The family is a good one to read about because they are so mixed in temperament. Marget, her mother, and younger sister Merle, do a lot of the household work. The father does all the manual labour, most often with a single helper. Oldest sister, Kerrin, brings to the book a different subject – seeming first to be very obnoxious then, in turn, dangerous and finally mentally ill (Johnson writes the progression of Kerrin’s mental capability very well), the use of such a character shines a particularly almost-modern light on mental illness which when mixed with the lesser medical knowledge of the time becomes quite something. Whilst Now In November may well have won the Pulitzer Prize for fiction due to the the story of the Depression, and perhaps its author’s young age, it’s the characterisation and development of Kerrin that is perhaps its strongest element for us today, something that speaks very much to our present values and discussion.

Minor points are unrequited romance, the effects of industry on farming (in the event this is a major point, it’s just that it’s confined), the integration of black people. These round the story off, adding to the atmosphere and general demonstration of the time.

Now In November can be difficult to get into and the story itself is rough going, but the whole is an excellent creation with a lot to recommend it. Its themes are relevant today and it’s an interesting source for historical study and information.

I received this book for review.

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Benjamin Wood – The Ecliptic

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Do not disturb.

Publisher: Scribner (Simon & Schuster)
Pages: 463
Type: Fiction
Age: Adult
ISBN: 978-1-471-12672-7
First Published: 2nd July 2015
Date Reviewed: 28th November 2016
Rating: 4/5

It’s some time in the 1960s or 70s and Elspeth is living at Portmantle, a mansion and grounds on an island near Turkey, a place for the most talented artistically-minded people who are finding creating impossible. Elspeth has been there a number of years – how many exactly she’s not sure, watching, together with similar residents, others come and go whilst her own project evades her. One day a new resident turns up and won’t fall in line with the status quo. And Elspeth starts looking back at what led her to escape the world.

The Ecliptic is a great novel that is at once very different and rather familiar, a book in which the themes are those not often studied in fiction but the overall presentation resonates in a literarily-relatable fashion.

Wood has a lot to say about artists and the creative process; he uses the book as a base, the story as the means by which he dissects various thoughts, conversation, and points of debate, to a highly effective degree.

The mansion and grounds of Portmantle are, of course, a well-placed – literally! – device by which Wood can look at the way art of all types is often created in isolation at the behest of its creator. The solitude and freedom from distractions, from criticism and review, from opinions whether positive or not so. And no one need do their laundry at Portmantle, either. The only chore is, potentially, that of creating. It’s a haven, an artistic utopia.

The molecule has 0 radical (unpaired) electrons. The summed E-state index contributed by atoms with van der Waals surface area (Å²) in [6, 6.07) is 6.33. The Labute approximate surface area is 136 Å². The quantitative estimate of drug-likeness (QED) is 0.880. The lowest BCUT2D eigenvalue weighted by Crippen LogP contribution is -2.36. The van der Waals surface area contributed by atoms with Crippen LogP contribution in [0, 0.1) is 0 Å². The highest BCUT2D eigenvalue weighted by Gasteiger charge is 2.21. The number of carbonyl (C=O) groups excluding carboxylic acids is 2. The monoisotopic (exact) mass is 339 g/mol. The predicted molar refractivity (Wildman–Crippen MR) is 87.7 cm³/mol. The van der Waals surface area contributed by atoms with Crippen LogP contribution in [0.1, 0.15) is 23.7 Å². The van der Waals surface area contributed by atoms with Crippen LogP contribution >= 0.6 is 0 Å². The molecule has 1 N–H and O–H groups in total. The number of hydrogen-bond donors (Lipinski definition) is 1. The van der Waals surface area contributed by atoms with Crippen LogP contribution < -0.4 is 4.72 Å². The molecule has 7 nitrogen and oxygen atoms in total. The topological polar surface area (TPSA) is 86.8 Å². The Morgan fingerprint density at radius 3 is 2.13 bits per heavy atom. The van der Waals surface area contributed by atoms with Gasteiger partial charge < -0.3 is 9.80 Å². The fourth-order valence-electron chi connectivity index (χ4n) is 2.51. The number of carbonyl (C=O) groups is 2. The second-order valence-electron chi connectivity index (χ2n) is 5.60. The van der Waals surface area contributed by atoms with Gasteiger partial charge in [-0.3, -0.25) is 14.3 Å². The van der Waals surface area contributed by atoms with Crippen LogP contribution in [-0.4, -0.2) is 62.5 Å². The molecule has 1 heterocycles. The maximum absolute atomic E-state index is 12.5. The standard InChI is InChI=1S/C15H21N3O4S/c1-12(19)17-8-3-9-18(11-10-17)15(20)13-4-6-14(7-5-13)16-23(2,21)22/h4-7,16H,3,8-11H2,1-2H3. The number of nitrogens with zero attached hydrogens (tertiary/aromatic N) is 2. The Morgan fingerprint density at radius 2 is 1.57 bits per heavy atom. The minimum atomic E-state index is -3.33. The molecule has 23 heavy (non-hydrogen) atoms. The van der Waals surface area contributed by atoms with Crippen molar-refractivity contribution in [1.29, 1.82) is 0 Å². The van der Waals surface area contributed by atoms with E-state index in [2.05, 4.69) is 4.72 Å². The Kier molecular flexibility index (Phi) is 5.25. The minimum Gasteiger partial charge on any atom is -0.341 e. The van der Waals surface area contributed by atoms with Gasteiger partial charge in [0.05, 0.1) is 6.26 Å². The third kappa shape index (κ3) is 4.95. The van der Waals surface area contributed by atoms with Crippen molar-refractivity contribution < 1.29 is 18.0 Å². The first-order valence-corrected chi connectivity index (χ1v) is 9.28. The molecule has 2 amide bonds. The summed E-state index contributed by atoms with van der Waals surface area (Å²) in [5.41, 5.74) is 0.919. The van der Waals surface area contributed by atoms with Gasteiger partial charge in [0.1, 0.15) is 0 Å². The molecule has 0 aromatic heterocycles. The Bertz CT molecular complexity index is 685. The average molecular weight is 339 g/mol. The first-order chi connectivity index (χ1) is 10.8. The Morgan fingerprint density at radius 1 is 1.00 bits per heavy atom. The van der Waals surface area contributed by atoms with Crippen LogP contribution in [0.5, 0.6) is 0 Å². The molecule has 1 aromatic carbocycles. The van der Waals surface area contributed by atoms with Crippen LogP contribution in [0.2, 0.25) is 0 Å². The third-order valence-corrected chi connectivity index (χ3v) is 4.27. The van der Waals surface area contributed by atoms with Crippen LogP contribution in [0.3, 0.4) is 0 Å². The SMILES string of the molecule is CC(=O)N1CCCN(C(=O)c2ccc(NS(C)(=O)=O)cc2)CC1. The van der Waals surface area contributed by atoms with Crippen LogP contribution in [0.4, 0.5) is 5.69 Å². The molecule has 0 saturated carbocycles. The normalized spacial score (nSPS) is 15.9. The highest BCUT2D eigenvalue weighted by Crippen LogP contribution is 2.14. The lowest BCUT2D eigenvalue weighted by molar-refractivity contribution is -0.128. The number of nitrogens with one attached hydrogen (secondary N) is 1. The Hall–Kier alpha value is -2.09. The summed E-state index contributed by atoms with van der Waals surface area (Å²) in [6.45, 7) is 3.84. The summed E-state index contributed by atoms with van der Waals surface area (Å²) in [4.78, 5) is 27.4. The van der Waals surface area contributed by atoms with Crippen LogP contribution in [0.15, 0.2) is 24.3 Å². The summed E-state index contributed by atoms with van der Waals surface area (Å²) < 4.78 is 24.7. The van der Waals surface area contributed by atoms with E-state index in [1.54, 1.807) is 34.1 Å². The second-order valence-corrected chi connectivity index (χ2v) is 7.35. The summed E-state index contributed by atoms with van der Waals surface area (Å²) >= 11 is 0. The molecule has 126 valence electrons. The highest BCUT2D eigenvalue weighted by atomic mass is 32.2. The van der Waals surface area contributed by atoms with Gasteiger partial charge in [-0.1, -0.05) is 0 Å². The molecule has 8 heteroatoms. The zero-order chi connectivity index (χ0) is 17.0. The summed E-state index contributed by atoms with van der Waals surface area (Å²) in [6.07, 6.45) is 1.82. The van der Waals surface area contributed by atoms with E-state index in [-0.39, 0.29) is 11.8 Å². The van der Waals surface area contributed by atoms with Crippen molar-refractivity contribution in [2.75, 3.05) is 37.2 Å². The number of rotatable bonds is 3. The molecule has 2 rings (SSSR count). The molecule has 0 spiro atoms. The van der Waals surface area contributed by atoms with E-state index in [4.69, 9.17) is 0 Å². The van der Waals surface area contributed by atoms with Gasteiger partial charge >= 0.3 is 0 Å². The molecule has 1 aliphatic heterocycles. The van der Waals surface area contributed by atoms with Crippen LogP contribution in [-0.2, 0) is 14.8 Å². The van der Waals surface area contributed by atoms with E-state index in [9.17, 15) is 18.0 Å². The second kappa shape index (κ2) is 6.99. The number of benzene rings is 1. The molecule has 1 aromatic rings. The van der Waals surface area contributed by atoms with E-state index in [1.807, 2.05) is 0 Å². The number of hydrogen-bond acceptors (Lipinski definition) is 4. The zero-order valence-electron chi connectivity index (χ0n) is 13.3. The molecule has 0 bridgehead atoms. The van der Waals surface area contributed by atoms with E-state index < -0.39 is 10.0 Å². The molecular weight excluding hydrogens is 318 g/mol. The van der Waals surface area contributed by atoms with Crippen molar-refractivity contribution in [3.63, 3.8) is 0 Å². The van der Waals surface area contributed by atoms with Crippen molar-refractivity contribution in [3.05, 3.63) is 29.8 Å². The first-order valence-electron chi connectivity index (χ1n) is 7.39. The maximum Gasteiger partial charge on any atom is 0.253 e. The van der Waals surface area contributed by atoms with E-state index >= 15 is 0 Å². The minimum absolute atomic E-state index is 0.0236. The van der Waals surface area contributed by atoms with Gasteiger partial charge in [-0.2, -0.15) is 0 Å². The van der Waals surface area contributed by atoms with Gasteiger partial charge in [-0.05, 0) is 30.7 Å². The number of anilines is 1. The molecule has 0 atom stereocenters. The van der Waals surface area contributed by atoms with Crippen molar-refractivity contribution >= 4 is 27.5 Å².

But like all fictional utopias, things aren’t as perfect as they are first presented to both reader and residents. Wood’s Portmantle is full of rules – meal times, the ability to stay or leave – that replace all the distractions of sociability at home with things that are perhaps even more stifling to those creative minds. Even the rules regarding the journey to the mansion – don’t bring your possessions, disregard your name, take this many moves before a phone call (I’m simplifying it but that’s the basic idea) – are far more controlling than any professor’s university assignment. And no names, thank you. Pick up a new one because no one’s work should be referenced to or put in the context of another’s.

I walked up to the board as though it were a boy I had decided to kiss and streaked a layer of phthalo blue across the surface with a palette knife, the floppy baking kind my mother owned, making an impulsive shape upon the wood. There was no history standing on my shoulders then, no classical references hanging in my head like dismal weather. I was alone, uninfluenced, free to work layers of chalky stolen paint with a big lolloping knife, to smudge with my fingers, pad flat with my fist, thumb, scrape, and scratch. No judgements of technique arose in my mind, because I did not invite them, did not think to. I simply acted, expressed, behaved, made gestures of the knife that seemed unprompted and divined.

It is the way formal education can have an impact on one’s inspiration, raw talent and subsequent work, that is seen as bad. Wood doesn’t say as much directly about the positive impacts of lessons but then he doesn’t need to, it’s shown in the subtext and in references to other ideas.

Another thing that mills in the background, less studied presumably because Portmantle is fiction, is the way that taking time out of life in such a context would impact the eventual reception of the work created. If Elspeth joined Portmantle in the 1960s and has been there a long time without access to the rest of the world – years, decades even – then won’t much of what she creates be irrelevant? The world would have moved on. As much as we like older works we need, crave, new ones. The world is in fact the antithesis of what pianist James Rhodes recently said on the subject of classical music; Rhodes said that people should not write new classical music, that anything new will never match the work of the masters.